Believing Means Obeying

leap-of-faith_724_482_80Everyone here believe in God? I hope so. You sure? We profess publicly every Sunday that we believe in God. Do you believe He’s all-good, all-wise?  Well, so does the devil!  So, what’s the difference between him and us? The answer is: he believes but doesn’t obey. We believe and we try to obey.

There are two kinds of belief: 1) for most of our society, to believe is a mental calculation: 2 + 2 = 4—I believe it. We ask people, “Do you believe in God?” “Sure,” they reply. “Do you believe in heaven?” “Sure.” 2) But biblical faith is different. Today in the Gospel we heard, “The one who believes in [the Son] is not condemned” (Jn 3:18). What kind of belief are talking about here? Is this a mental calculation? Is it simply, “I believe in Jesus,” and it’s over and done with?

Let me ask you this: what’s the opposite of ‘to believe’? What would you say? We’d all say ‘to disbelieve.’ But that’s not correct, the opposite of ‘to believe’ is ‘to disobey.’ St. John says, “He who believes in the Son has eternal life; he who does not obey the Son shall not see life” (Jn 3:36). The opposite of ‘to believe’ is ‘to disobey’! Believing means obeying; it means I live my life in accord with it.


Jesus and Nicodemus

I’ll give you an example: let’s say a man walks a tightrope across Niagara Falls. And before he goes, he gets on the PA system and asks the crowd of 100,000 people, “Do you believe I can do it?” They shout back, “We believe!” 25 minutes later, he makes it across the falls. Then he says, “I’m going to do it blindfolded now. Do you believe I can do it?” They shout back, “We believe!” When he finally makes it across, the crowd roars in celebration, and he says, “Now I’m going to do it with a man on my back. Do you believe I can do it?” They shout, “We believe!” And he adds, “I need a volunteer” (Stephen Ray, “Abraham: Revealing the Historical Roots of Our Faith,” Track 10, 2:20).

Did they believe he could do it, in a biblical sense? Of course not! Because they didn’t follow through.

We’re all Christians, but we don’t always act like it. Last week, we talked about anger, and almost all of us struggle with it. We believe in forgiveness, generousity, helping the poor, being honest, but sometimes we don’t do it. Non-Christians and our non-practicing Catholic brothers and sisters sometimes call us out on this: “If you’re a Christian, shouldn’t you be acting differently?” People want authenticity.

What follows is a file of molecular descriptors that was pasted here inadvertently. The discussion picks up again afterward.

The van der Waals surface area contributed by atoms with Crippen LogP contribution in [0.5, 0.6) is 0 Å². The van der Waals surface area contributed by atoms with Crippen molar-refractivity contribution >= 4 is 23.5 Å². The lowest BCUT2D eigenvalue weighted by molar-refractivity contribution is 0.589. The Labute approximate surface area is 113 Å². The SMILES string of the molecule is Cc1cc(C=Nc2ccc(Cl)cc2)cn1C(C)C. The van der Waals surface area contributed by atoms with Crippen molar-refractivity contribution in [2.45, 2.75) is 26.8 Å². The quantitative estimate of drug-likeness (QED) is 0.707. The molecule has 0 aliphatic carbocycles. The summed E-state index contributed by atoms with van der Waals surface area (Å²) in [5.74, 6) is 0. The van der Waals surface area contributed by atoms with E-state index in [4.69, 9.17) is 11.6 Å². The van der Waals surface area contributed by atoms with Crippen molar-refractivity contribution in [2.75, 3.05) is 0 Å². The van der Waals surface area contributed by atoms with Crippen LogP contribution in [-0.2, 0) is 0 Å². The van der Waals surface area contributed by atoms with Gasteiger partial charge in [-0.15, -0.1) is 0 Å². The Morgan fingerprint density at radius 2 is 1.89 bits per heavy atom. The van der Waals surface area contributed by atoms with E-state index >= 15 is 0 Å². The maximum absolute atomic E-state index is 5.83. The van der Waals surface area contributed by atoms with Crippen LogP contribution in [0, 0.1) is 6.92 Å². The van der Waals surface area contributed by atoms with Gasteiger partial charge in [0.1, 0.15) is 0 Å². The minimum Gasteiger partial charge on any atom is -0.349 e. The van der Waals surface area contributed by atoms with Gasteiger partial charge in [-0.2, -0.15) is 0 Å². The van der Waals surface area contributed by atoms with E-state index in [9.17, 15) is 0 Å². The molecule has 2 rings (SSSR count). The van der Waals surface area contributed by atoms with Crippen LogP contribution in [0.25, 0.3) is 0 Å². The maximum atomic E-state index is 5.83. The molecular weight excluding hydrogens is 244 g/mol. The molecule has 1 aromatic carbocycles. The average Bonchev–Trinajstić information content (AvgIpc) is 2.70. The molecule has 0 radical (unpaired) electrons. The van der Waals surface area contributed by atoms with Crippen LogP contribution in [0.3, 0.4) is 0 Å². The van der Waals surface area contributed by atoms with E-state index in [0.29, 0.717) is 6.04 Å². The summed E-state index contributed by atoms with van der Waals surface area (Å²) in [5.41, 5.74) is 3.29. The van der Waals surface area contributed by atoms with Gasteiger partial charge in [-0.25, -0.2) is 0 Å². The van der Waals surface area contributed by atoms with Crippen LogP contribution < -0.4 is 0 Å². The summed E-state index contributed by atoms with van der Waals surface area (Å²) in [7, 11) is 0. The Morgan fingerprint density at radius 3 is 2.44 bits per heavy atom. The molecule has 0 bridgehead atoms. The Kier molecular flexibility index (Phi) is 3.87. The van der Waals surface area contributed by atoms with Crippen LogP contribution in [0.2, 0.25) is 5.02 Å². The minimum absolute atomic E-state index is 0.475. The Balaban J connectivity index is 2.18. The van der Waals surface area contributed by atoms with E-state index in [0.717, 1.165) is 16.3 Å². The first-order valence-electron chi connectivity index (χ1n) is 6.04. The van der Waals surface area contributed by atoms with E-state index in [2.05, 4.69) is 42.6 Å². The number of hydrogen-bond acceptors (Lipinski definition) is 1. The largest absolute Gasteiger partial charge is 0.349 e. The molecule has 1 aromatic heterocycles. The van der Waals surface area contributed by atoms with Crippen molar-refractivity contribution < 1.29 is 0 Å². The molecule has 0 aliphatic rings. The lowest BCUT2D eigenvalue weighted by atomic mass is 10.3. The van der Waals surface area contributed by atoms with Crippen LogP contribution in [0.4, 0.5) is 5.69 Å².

Do we really believe, for example, that we’re brothers and sisters? Then shouldn’t we treat each other better? We talked about being quiet in church last week, before Mass, during, and after, about not whispering unless we need to, and moving our conversations outside. Why? Because we believe that Jesus is present in the Holy Eucharist and deserves our respect. And if we really believe, then we should show our adoration and focus.

I’ve almost never met a Catholic who said, “I don’t believe in the Eucharist.” Almost every Catholic says they believe in the Eucharist, but what kind of belief is it? Mark Hart, vice-president of LifeTeen, was flying on a plane, and started talking to the guy next to him, who gave him his whole philosophy of life when he saw Mark’s crucifix. When Mark started asking him questions, it became apparent that he was raised Catholic, he had had some really difficult situations in life, and “he had abandoned the divinity of the Church because of the humanity in the Church.” Mark apologized for the sins of Catholics, and then this successful man started weeping, opening his soul, and said, “Look, I’m Catholic, I get it, I get it, I get the Eucharist thing, I get the Communion thing.” Mark interrupted him, “Rob, with all due respect, no you don’t. No you don’t, brother. Because if you understood the Eucharist, boy, you would never ever leave the Catholic Church. You would never leave the Catholic Church” (Hart, Mark, “Culture Clash: Communicating Christ to the Next Generation,” Track 3, 6:47).

If we really believed in the Eucharist, understood that it’s Jesus Himself, and that it could change our lives if we open our hearts to it, we’d receive Jesus with so much love and reverence.


All of us believe, but we struggle to obey, don’t we? Where is God calling us to have deeper faith? Is it in our prayer life, in how much time we spend with Him, in loving the Eucharist, trusting the Church, going to Confession, in the Church’s teachings on life and sexuality? I was reflecting on this and two things came to mind for me, things where I said to myself, “Justin, if you really believe this, then you’ll behave differently.” I won’t share them with you because they’re personal, but they’re big for me.

To believe in the sense of a mental calculation leads no where. But when we start obeying God, it leads to a strong relationship with Him, to trust and guidance. When God called me to discern the priesthood, it was hard. Within two weeks of entering the seminary, I was miserable. Being the youngest there I was lonely, I didn’t get along with the other guys, they knew more than I did; getting up early was hard; I didn’t know how to pray; I would skip community time, and within two weeks, I wanted to leave. I went to my spiritual director, told him this, and I asked, “How long do I have to stay here before I find out if God wants me to be a priest or not?” He said, “How long are you willing to trust?” (Man, I hate that. He’s so logical.) But he was right, and thanks to him, I’m forever grateful that he helped me follow my beliefs and live them out. Believing means obeying.

P.S. Check out this video of a devout Christian crossing the Chicago Skyline.  I love his witness to Jesus.